Local cooks vary the menus, although when it comes to the chicken pie itself, "secret ingredients are frowned on," says Dave Thomas, who's in command of the Richmond Congregational Church's supper. What passes muster: chicken, gravy, biscuits. What does not: peas, carrots, pie crust. Those are the ingredients of a chicken pot pie, a different dish altogether, possibly something a Midwesterner might eat.

One daring departure from tradition is displayed on the pie table at Montpelier's Trinity United Methodist Church supper. "The pie bakers can make any kind they like: apple, chocolate cream, maple syrup pie, whatever they want to bring. I myself do a peanut butter pie," Trinity's Kathy Reed declares. "And we offer Cool Whip. Everybody takes Cool Whip."

"Well, that's fine unless they bill themselves as traditional," Martha Frost responds from Jericho Center, "because Cool Whip certainly isn't traditional."

It's possible that the first recorded chicken pie supper was at Jericho Center, which celebrated the centennial of its event in 2002. Waterbury Center's Community Church began holding suppers around 1858, but no one documented the early menus.

The choice of chicken pie -- rather than, say, roast pork or mac and cheese -- probably evolved from the days when every farmer's wife kept a flock for the household. An unproductive hen or rambunctious rooster often went into a chicken pie for the family's Sunday dinner or the church supper.

I arrived in Richmond too early for supper -- a couple of months too early. But after a meeting with volunteers at the Congregational Church, the hospitable Heath Riggs and his wife, Harriet, took me home for lunch and a scaled-down sample of the dish that won the Vermont Chamber of Commerce's praise.

Harriet Riggs's chicken pie explained everything. It was made from the traditional Richmond recipe, little changed from the fare that Vermont farmers' wives served in the 1800s. ("One or two days before the supper, start with 2 fowls, about six pounds each . . . ." )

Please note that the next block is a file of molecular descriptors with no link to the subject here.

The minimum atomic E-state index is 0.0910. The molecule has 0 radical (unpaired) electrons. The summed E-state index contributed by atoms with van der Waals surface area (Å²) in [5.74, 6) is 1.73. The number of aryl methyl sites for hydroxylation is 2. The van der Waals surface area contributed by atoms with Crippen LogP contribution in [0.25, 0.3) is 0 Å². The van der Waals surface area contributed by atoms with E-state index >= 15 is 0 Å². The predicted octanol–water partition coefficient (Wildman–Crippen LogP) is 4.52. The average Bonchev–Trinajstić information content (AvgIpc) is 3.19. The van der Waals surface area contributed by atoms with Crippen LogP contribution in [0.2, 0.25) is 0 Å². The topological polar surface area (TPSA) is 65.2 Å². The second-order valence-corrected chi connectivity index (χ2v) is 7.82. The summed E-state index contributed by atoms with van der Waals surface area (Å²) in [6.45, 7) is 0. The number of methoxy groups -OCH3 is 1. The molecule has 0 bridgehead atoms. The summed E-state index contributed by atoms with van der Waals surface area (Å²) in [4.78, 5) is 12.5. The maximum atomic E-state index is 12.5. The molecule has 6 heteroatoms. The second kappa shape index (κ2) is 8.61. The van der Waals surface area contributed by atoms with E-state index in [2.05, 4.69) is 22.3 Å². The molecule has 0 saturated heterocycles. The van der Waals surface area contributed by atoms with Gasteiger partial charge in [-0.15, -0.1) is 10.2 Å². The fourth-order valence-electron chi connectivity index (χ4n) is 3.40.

Remembering my mother's farmhouse meals, I tucked into a plate of succulent chicken bathed in rich gravy and topped with big, bumpy biscuits. Those biscuits are made not with vegetable shortening, margarine or even butter. The shortening is chicken fat skimmed from the pot, producing a biscuit as flaky as Mount Mansfield in January.

As was I, guests at the October supper are allowed seconds on biscuits. "I know one fellow who ate four," Heath Riggs recalled in awe.

Richmond was one of five chicken pie supper sites I visited this summer for a preview of autumn events. Four of these towns are all within 25 miles of one another, and each is about five miles off Interstate 89, a highway that offers glorious views of Vermont's featherbed topography at nearly every mile. The fifth, Groton, is tucked into the heavily forested region known as the Northeast Kingdom, about 25 miles east of Montpelier.

Reservations are essential, but you won't need a credit card number to secure a place. These church people have faith that if you've promised to come, you'll be there.

Carol McCabe last wrote about New York's Library Hotel for Travel.